2. Hello, Since a lot of you appear knowledgeable about government jobs and the educational opportunities in Washington D.C, I am hoping you can help me with my graduate school dilemma. I am in my late 20s and I am looking to pivot into a career field involving regional expertise of Russia and Eastern Europe. I'd like to work in the IC (particularly DIA) in the future, but I'm open to other public service positions that would allow me to use my language skills and regional understanding. I will provide some background about myself to further explain my situation: I am an immigrant from Eastern Europe (though a U.S citizen for some time now) who attended Yale for undergrad. I studied psychology and chemistry, though I have some poor grades from math classes and engineering due to some unfortunate circumstances and general lack of direction. I won't waste your time making excuses for myself. I took some language courses during undergrad, including Russian, and dabbled ever so slightly with regional studies at the end of my degree. I would have majored in Eastern European studies or something similar had I discovered this earlier. After graduation I took some time off and then started to work in various random jobs to gain experience. Unfortunately, doing something completely unrelated to my major after graduation (even from a prestigious school) proved to be impossible. I did some unpaid internships where I could; lived, traveled and interned in the region for a few years. The more time that passed after graduation the more difficult it has become to get my foot in the door. Applying to jobs on USAJOBS proved unfruitful (not sure if that's just me or if that's a universal experience for entry level positions). I figured going back to school for a master's degree, building on my language skills and doing internships would be the best way to find opportunities. My priorities, in terms of employment, is to do something I am interested in and find meaningful. I strongly believe that making enough money to live comfortably is plenty, and beyond that I really value the nature of the work rather than salary. My parents also taught me to avoid debt, which I've done successfully so far, and I really want to avoid that at all costs going forward. As such, I'm very hesitant to take out huge loans to afford graduate school especially considering the living costs in most urban areas. I applied this cycle to a variety of regional programs. I have been admitted to the European and Eurasian Studies Master of Arts at GW's Elliott (no funding), and at AU SIS Comparative & Regional Studies (about 50% scholarship). Still waiting to hear back from a few other programs, and have been rejected from Harvard already. I did my undergrad at a prestigious school, and for me the glitter and idealization of elite universities has worn off. Not because they aren't great, but because I don't think the name gets you everywhere nor matters too much outside of academia / finance / consulting. Correct me if I'm mistaken and it matters a lot for government / IR jobs. My questions are: How is the AU program for my goals? Does anyone have experience with it? Should I take AU's offer? Through part time work and internships it would be financially feasible to not come out with significant debt. Should I consider reapplying to regional programs outside of D.C and add-on programs that have FLAS funding, and try again next year? It's possible I have more luck with additional experience, and get more funding at a different institution. How important is it being in D.C for securing a government position? How important is the "brand name" of the institution? I know that master's degrees aren't generally funded, at least not fully, and I am grateful to have gotten a fairly generous offer from AU. I don't know enough about D.C life to evaluate how it is perceived by employers, I just tried to cast a wide net when applying because of my strange background. I also wonder if I should continue to build on my profile and try again next year, and cast an even wider net, to get more funding of get into a more prestigious program. In truth, I feel old. I've spoken to people applying to these kinds of programs and they're often right out of undergrad, and I still feel behind them in accomplishments. I kick myself for not having a sense of direction in undergrad and squandering an ivy league education, but I know I can't fix the past and I also can't spend the next decade(s) crying about it. So, I am trying to figure out the best way to move forward and I would greatly appreciate any advice from this community. Thank you so much in advance!!!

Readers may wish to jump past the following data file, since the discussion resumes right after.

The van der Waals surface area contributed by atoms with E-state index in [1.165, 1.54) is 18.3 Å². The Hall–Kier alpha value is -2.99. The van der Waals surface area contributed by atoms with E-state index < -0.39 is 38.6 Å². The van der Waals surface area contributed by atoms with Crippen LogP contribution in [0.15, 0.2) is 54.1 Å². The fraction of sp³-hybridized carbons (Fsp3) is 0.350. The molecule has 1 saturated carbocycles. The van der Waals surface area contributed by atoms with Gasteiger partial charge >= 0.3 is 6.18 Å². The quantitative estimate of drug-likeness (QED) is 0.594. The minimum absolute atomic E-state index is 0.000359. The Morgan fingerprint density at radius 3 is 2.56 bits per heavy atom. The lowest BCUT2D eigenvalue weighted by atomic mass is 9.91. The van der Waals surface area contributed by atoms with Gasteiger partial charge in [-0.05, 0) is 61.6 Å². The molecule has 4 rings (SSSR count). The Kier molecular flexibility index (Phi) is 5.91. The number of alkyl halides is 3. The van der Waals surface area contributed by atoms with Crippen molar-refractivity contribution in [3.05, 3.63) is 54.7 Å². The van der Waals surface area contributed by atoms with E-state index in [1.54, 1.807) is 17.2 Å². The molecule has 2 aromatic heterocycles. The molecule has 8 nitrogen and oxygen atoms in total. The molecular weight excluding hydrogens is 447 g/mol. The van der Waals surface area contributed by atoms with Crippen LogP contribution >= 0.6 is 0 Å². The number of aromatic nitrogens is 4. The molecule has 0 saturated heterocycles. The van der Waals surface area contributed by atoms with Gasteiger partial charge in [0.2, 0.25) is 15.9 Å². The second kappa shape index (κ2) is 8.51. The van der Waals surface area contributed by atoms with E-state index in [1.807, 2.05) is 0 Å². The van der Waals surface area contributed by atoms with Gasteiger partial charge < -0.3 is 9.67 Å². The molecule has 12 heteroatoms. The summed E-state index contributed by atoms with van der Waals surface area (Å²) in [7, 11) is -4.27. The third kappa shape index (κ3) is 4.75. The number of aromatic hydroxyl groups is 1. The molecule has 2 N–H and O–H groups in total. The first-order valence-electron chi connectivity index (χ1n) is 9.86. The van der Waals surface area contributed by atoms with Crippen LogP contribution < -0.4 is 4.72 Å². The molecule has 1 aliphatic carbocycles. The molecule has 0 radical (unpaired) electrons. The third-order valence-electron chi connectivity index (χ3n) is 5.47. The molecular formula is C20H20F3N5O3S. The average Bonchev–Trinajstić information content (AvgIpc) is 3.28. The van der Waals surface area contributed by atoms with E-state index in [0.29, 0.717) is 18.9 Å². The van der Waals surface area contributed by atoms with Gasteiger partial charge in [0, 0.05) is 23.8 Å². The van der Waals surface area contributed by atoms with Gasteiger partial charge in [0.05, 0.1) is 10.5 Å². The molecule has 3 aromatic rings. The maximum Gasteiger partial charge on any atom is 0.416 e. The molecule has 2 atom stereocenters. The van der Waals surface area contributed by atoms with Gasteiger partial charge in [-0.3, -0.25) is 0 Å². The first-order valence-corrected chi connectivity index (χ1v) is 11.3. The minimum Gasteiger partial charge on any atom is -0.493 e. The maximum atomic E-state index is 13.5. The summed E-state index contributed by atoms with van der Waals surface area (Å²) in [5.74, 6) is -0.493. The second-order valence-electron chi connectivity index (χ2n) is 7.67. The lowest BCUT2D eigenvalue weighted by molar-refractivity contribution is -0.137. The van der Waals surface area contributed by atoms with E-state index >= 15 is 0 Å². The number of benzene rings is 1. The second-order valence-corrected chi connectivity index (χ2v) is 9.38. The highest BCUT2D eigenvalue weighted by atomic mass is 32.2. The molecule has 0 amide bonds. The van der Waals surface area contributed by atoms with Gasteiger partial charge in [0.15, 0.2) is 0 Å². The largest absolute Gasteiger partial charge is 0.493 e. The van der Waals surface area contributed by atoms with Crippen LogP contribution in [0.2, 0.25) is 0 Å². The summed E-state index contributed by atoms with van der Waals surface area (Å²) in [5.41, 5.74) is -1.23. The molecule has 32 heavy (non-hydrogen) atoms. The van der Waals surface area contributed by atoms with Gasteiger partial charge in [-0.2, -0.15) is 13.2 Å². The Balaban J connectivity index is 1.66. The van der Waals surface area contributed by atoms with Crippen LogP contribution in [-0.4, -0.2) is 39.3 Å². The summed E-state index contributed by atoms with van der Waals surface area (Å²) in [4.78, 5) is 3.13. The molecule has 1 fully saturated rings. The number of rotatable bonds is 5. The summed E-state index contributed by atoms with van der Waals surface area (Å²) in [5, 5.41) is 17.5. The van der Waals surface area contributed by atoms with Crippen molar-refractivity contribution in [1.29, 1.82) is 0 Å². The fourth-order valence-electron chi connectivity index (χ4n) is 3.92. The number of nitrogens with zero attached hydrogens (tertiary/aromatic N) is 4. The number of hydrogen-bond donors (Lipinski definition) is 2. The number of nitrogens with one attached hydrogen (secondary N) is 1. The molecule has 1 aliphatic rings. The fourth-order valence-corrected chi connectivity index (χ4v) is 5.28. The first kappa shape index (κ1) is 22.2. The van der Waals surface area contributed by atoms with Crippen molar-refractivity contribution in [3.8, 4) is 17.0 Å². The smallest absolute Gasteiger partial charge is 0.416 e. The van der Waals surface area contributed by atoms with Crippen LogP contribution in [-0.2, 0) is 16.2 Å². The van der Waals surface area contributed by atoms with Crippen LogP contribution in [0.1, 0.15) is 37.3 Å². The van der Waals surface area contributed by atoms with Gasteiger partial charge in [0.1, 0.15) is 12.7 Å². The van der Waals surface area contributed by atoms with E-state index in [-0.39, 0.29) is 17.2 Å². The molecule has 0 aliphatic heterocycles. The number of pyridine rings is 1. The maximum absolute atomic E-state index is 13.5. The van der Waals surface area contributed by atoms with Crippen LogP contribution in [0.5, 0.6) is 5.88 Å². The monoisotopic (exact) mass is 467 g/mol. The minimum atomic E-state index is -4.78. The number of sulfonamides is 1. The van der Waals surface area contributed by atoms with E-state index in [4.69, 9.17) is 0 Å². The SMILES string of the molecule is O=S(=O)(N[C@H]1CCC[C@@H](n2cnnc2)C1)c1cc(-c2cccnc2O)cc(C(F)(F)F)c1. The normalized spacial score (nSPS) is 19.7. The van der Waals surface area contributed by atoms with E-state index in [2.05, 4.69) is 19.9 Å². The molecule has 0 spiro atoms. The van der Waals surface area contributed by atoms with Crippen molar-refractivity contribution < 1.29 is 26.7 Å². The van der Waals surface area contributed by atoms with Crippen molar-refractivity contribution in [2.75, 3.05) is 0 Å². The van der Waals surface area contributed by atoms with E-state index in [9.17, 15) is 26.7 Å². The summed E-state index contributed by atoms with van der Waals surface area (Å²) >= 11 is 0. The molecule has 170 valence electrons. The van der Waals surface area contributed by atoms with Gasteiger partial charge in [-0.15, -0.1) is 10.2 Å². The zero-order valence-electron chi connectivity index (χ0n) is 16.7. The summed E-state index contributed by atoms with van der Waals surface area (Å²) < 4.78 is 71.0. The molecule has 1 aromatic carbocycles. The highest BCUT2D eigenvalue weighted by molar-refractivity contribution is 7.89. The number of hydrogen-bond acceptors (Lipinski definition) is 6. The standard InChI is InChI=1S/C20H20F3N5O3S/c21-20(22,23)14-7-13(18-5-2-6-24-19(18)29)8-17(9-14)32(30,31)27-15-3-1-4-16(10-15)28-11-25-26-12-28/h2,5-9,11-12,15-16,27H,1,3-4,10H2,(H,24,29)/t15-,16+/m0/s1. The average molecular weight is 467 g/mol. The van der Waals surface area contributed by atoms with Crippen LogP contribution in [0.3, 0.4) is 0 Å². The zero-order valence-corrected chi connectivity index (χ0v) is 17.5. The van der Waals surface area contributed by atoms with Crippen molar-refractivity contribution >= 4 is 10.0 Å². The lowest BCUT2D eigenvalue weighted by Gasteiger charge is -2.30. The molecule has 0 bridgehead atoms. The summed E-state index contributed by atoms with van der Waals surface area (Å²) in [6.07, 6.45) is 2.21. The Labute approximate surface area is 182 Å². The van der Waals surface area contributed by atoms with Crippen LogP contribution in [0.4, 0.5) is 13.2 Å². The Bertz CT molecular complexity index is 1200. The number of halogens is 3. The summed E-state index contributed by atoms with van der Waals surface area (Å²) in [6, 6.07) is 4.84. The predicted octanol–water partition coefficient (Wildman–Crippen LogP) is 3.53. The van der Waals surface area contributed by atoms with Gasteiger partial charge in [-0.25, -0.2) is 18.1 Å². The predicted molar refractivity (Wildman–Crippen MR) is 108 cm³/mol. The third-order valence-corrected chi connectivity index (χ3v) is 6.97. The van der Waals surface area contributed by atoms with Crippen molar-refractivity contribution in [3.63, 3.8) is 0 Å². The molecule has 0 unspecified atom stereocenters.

3. Hi all, would really appreciate some input on both a profile evaluation and advice on whether to pursue a (second) master's, or a PhD. Motivation: I'm a lifelong learner - have always enjoyed my time in education and just learning - and deeply driven to pursuing careers that can shape policy or drive some sort of greater systemic change and public good. Whilst I don't really have an intention to stay in academia or go into teaching, I feel like there's still so much I could gain from having a more robust theoretical foundation in politics and theory, to be able to analyse and grasp policy (as well as human rights/IR issues) with more nuance and depth. In terms of careers, I'd love to end up in public policy, government, non-profits, or perhaps Think Tanks or related research. Basically, I'd love to learn the subject at a higher level than I currently have and I think I could do well and really grow as a person and researcher, but at the same time, I don't foresee a life in teaching or academia for myself, as I don't think that's where I can make the greatest impact. I'm in my mid-20s, and feel like if I want to do a PhD (or a second Master's) then now is really the time, as I think I'd be able to easily make the mind-set shift back into academia. Profile: Undergrad Institution: University College London (UCL), First-Class Honours Majors: Focussed on politics, legal studies, and Italian language primarily, whilst taking classes on Qualitative Thinking, Quantitative Methods, and Interdisciplinary Research Methods. GPA: First-Class Honours as well as a year abroad at UC Berkeley where I had a 4.0 GPA. Master's degree: MPhil in IR & Politics from University of Cambridge (awarded with a high Merit, 2 marks off a distinction). Work experience: Around 3 years professional experience. Most notable roles include Coordinator for Special Projects at a private not-for-profit University in the UK, a Fellow with an International Human Rights Programme (philanthropy related) and I'm now moving onto a role as an Analyst with a socially-minded consulting company. Languages: Italian (intermediate although I have an 'A' in 'Advanced Italian') and Farsi (relatively strong, terrible writing skills) Recommendation Letters: I had a really strong relationship with a UC Berkeley professor (took 2 classes, strong marks, and frequently went to office hours) who I might reach out to, as well as my MPhil Supervisor. Unsure on the third. Research Interests: A mixed bag. My background is in international politics (primarily in the Middle East), but I'm also interested in authoritarianism, labour activism, and human rights. Programs considering: PhDs - Political Science, mostly UC Berkeley Political Science or even possibly Jurisprudence and Social Policy Harvard Government NYU Politics (particularly tempting for the 1-year Master's waiver) Yale Master's Princeton MPA UC Berkeley MPP Harvard MPP I spent a wonderful year at Berkeley, loved the professors and the atmosphere, and know they have a really strong bent towards more social causes. Harvard and Yale are also tempting because of the Carr Center and Schell Center respectively. NYU offers the 1-year waiver for Master's degrees, which is also really appealing. I think I'd love an MPP or MPA - I'm a practical people-person (despite my love of academia) and want to be able to build my professional skills too. I love the whole course structure of the MPP (or MPA) and think I'd learn so much. But funding is a massive issue, especially as an international student, hence why Princeton is top of the list. I know these are massively competitive programs and institutions - as an international student, I think global reputation/brand is unfortunately quite important to me, as is the location. Really happy to consider alternatives though. I've also paid some thought to Columbia, or Chicago. TL;DR: Torn between pursuing a very expensive but fulfilling second Master's degree, or a rewarding but lengthy PhD that might not be hugely helpful to my career. Advice and profile eval would be really helpful please, and happy to add/clarify anything!